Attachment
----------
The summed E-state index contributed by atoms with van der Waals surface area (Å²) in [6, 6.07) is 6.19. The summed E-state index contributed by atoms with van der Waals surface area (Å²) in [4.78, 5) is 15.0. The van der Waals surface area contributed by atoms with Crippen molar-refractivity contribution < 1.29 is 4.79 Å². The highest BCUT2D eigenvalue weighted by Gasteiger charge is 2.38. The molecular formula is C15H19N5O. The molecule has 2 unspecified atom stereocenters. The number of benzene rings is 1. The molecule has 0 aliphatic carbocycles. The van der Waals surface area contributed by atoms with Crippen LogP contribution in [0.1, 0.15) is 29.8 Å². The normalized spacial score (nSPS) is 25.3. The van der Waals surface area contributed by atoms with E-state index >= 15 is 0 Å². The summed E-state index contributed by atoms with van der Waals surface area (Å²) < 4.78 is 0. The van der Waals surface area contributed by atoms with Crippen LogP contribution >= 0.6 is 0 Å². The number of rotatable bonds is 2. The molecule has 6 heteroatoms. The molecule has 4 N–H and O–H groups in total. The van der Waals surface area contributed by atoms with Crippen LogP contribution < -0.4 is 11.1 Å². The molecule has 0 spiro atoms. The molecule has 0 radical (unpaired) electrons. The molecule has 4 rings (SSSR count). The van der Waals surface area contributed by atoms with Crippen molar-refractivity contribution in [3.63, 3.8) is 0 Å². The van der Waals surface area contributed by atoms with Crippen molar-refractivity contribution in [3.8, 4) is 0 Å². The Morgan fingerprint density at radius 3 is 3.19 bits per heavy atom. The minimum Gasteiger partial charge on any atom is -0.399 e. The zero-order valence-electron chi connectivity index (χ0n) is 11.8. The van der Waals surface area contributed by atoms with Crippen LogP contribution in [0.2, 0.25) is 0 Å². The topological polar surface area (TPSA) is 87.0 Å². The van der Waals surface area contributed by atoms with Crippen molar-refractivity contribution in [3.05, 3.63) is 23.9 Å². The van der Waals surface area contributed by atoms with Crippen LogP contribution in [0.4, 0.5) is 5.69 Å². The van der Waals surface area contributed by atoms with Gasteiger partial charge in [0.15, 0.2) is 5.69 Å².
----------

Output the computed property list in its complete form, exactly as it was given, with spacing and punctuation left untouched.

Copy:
The summed E-state index contributed by atoms with van der Waals surface area (Å²) in [6, 6.07) is 6.19. The summed E-state index contributed by atoms with van der Waals surface area (Å²) in [4.78, 5) is 15.0. The van der Waals surface area contributed by atoms with Crippen molar-refractivity contribution < 1.29 is 4.79 Å². The highest BCUT2D eigenvalue weighted by Gasteiger charge is 2.38. The molecular formula is C15H19N5O. The molecule has 2 unspecified atom stereocenters. The number of benzene rings is 1. The molecule has 0 aliphatic carbocycles. The van der Waals surface area contributed by atoms with Crippen LogP contribution in [0.1, 0.15) is 29.8 Å². The normalized spacial score (nSPS) is 25.3. The van der Waals surface area contributed by atoms with E-state index >= 15 is 0 Å². The summed E-state index contributed by atoms with van der Waals surface area (Å²) < 4.78 is 0. The van der Waals surface area contributed by atoms with Crippen LogP contribution >= 0.6 is 0 Å². The number of rotatable bonds is 2. The molecule has 6 heteroatoms. The molecule has 4 N–H and O–H groups in total. The van der Waals surface area contributed by atoms with Crippen LogP contribution < -0.4 is 11.1 Å². The molecule has 0 spiro atoms. The molecule has 0 radical (unpaired) electrons. The molecule has 4 rings (SSSR count). The van der Waals surface area contributed by atoms with Crippen molar-refractivity contribution in [3.63, 3.8) is 0 Å². The van der Waals surface area contributed by atoms with Crippen molar-refractivity contribution in [3.8, 4) is 0 Å². The Morgan fingerprint density at radius 3 is 3.19 bits per heavy atom. The minimum Gasteiger partial charge on any atom is -0.399 e. The zero-order valence-electron chi connectivity index (χ0n) is 11.8. The van der Waals surface area contributed by atoms with Crippen LogP contribution in [0.2, 0.25) is 0 Å². The topological polar surface area (TPSA) is 87.0 Å². The van der Waals surface area contributed by atoms with Crippen molar-refractivity contribution in [3.05, 3.63) is 23.9 Å². The van der Waals surface area contributed by atoms with Crippen LogP contribution in [0.4, 0.5) is 5.69 Å². The van der Waals surface area contributed by atoms with Gasteiger partial charge in [0.15, 0.2) is 5.69 Å².